If you were born between the years 1981 and 1996, you are considered a Millennial. If you’re part of this generation, you’re probably more concerned about building an emergency fund, paying off student loans, starting a family, buying a home for the first time, traveling the world, or determining how to start saving for retirement.
These are all common financial planning goals for individuals in this age group and are important to address. However, there is one imperative, impending financial concern that is so crucial to account for, yet most people are unaware of it or avoid it entirely:
If you are part of this generation, your parents are most likely pushing 55+. Your family may or may not have a financial plan in place, but regardless, it’s important to discuss these issues with them to determine their future needs in case you may have to be more financially involved later. You may potentially be responsible in aiding them with their medical expenses, caregiver expenses, or other health costs in the future.
This long-term planning issue could possibly have a major impact on your future financial well-being, such as reducing your retirement savings. Your parents shouldn’t be the only ones you take into consideration for this concern— you should plan to potentially accommodate for any loved one.
It may be challenging to think about your parents or loved ones getting older, but the financial impact of having to support them makes it even more important to have an open discussion with them sooner rather than later.
Some questions you may want to address include:
It’s not enough to ask what types of retirement accounts your parents own; it’s more important to find out how much money they have saved so far and how it’s being invested to make sure the money outlasts them.
It is wise to be proactive and ask about your family’s health history and how they anticipate affording future medical costs. Also, consider talking to them about their plans to acquire Medicare benefits (if needed) and their anticipated Social Security benefits. They can get their estimated benefits statement by creating an account directly through the Social Security website.
Do they want to be in a nursing home, assisted living facility, or have a home caregiver? The cost of care varies by state, but according to the U.S. Department of Health and Human Services, in 2016 the average cost of professional assisted living care nationally was $43,500 annually, the cost for a health aide was $20.50 per hour, and the cost for nursing homes was as high as $92,400 annually. If these types of costs are not planned for, the financial blow can be detrimental to you and your family.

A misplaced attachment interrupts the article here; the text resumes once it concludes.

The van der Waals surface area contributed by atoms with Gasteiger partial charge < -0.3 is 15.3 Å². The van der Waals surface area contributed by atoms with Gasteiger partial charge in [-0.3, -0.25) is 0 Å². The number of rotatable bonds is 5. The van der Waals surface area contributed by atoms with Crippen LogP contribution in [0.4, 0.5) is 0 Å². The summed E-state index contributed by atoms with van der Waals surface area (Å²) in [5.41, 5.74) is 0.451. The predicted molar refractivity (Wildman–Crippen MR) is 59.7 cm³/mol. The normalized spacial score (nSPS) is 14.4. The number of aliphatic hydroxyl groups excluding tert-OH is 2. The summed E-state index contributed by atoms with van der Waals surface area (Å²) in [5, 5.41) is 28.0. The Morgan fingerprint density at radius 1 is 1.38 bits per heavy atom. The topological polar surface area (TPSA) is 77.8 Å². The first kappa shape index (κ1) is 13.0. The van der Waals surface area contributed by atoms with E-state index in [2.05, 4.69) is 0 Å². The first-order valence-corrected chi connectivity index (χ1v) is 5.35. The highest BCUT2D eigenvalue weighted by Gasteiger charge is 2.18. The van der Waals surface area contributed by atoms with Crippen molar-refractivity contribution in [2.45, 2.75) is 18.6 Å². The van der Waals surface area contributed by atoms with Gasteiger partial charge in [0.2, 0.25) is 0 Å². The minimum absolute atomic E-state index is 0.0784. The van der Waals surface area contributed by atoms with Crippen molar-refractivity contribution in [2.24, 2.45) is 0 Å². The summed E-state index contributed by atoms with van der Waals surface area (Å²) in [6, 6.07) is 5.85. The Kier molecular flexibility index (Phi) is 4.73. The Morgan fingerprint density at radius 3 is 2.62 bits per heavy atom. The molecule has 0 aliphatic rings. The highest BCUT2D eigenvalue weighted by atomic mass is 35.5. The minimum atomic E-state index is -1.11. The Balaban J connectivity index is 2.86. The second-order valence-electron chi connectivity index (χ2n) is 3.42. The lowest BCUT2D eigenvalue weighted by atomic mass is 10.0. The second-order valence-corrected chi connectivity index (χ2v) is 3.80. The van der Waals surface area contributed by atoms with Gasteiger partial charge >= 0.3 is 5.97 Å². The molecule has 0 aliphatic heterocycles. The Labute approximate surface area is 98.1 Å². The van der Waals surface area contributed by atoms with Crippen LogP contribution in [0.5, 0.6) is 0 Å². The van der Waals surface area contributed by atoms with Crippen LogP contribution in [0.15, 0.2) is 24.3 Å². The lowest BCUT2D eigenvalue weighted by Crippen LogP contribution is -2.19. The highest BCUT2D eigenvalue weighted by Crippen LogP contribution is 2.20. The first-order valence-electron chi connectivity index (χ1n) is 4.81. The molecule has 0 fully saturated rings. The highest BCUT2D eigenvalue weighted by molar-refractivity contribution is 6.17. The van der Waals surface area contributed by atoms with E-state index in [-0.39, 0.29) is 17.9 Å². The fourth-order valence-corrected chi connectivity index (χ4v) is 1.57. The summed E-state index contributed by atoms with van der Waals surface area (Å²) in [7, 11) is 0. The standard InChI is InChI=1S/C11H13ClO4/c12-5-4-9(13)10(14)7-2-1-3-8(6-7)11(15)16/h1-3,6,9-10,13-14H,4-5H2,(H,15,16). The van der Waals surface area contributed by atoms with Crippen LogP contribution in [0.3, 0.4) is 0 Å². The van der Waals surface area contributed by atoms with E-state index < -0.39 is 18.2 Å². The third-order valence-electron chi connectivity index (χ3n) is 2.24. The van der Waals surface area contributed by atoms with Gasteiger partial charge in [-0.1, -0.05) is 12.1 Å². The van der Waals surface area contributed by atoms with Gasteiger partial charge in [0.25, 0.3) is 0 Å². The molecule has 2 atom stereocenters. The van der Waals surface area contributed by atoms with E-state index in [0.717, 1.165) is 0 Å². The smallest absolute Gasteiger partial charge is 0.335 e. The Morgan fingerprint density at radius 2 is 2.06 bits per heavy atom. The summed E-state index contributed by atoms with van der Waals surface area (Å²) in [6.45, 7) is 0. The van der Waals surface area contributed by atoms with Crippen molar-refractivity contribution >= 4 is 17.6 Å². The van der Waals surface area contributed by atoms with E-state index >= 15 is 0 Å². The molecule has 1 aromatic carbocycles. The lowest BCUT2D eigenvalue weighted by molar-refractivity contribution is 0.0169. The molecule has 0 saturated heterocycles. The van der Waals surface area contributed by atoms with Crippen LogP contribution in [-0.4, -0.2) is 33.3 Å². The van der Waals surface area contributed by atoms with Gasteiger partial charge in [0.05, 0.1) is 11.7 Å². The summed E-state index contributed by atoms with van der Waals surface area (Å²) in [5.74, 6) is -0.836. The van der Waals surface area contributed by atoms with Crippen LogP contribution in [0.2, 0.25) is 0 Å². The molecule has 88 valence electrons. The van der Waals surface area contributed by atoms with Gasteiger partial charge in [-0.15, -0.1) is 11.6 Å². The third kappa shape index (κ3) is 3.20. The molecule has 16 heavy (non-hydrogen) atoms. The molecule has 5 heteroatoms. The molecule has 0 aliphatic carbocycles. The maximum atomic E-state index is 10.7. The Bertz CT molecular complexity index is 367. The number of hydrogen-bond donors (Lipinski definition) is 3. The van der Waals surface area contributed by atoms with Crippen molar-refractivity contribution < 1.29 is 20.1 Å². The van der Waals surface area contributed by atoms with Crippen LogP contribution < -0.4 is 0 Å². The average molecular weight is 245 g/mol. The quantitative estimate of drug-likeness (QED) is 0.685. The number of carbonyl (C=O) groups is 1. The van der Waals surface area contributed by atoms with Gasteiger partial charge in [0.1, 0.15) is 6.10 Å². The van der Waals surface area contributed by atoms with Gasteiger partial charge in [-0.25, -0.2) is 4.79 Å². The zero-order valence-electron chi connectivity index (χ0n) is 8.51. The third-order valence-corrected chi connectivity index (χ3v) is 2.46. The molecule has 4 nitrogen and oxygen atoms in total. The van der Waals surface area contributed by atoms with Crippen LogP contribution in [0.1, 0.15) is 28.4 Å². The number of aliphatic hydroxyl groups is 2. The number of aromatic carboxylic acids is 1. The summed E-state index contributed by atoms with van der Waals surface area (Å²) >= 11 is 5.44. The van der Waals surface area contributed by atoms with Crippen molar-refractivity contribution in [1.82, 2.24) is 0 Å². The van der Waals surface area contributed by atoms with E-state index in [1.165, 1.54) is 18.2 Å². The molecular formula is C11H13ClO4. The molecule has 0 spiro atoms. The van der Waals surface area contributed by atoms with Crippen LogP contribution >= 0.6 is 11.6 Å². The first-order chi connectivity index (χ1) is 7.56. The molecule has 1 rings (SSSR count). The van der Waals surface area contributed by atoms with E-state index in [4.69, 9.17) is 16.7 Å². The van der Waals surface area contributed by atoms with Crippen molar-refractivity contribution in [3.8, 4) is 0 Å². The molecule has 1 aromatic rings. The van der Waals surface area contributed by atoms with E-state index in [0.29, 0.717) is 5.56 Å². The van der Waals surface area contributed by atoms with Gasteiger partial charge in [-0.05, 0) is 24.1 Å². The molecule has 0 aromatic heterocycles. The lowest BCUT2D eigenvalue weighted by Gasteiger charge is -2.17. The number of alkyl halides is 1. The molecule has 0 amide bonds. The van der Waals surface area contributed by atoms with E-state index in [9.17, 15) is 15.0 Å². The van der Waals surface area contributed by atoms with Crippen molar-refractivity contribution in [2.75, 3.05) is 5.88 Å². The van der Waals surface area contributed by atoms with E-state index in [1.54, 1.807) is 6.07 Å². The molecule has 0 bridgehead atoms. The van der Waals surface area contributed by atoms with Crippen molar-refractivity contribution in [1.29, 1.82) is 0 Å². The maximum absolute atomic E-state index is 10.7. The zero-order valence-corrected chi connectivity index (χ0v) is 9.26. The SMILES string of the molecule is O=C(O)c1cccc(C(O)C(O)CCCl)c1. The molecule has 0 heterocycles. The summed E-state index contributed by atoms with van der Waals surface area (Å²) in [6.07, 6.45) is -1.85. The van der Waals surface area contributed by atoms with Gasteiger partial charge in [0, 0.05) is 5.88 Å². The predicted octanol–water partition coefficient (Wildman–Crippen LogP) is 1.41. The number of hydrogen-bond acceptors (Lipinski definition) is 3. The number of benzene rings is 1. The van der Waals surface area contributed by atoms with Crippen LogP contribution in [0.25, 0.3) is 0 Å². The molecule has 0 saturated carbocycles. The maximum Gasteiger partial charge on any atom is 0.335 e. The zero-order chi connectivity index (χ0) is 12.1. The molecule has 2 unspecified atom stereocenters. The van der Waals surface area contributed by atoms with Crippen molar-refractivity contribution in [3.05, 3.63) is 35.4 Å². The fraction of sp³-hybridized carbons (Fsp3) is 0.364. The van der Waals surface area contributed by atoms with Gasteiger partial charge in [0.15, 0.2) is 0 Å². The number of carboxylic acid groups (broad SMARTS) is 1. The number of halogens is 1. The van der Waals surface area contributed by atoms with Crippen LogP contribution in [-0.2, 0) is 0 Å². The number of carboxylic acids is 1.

When was the last time they updated their wills or Power of Attorney documents for health and finances? Who’s the executor of their estate? Are their accounts titled properly so that it doesn’t have to go through probate? These are very important questions to ask your family to ensure that the management of their estate is processed smoothly at the time of their passing.
As difficult as it may seem to talk about money with your family, there are ways you can approach them.
You can gently mention that you’re working on your own financial plan and want their input. Then, ask if they have any experience working with a financial planner or how they have approached their own financial planning. This should open the conversation without coming off too nosy or threatening.
If they already have a financial planner, it may be a good idea to meet with him or her. If your family has never created a financial plan before, you can suggest meeting together as a family with your own financial planner. In my experience working with clients, when you open this type of dialogue, it helps build trust and awareness amongst all parties.
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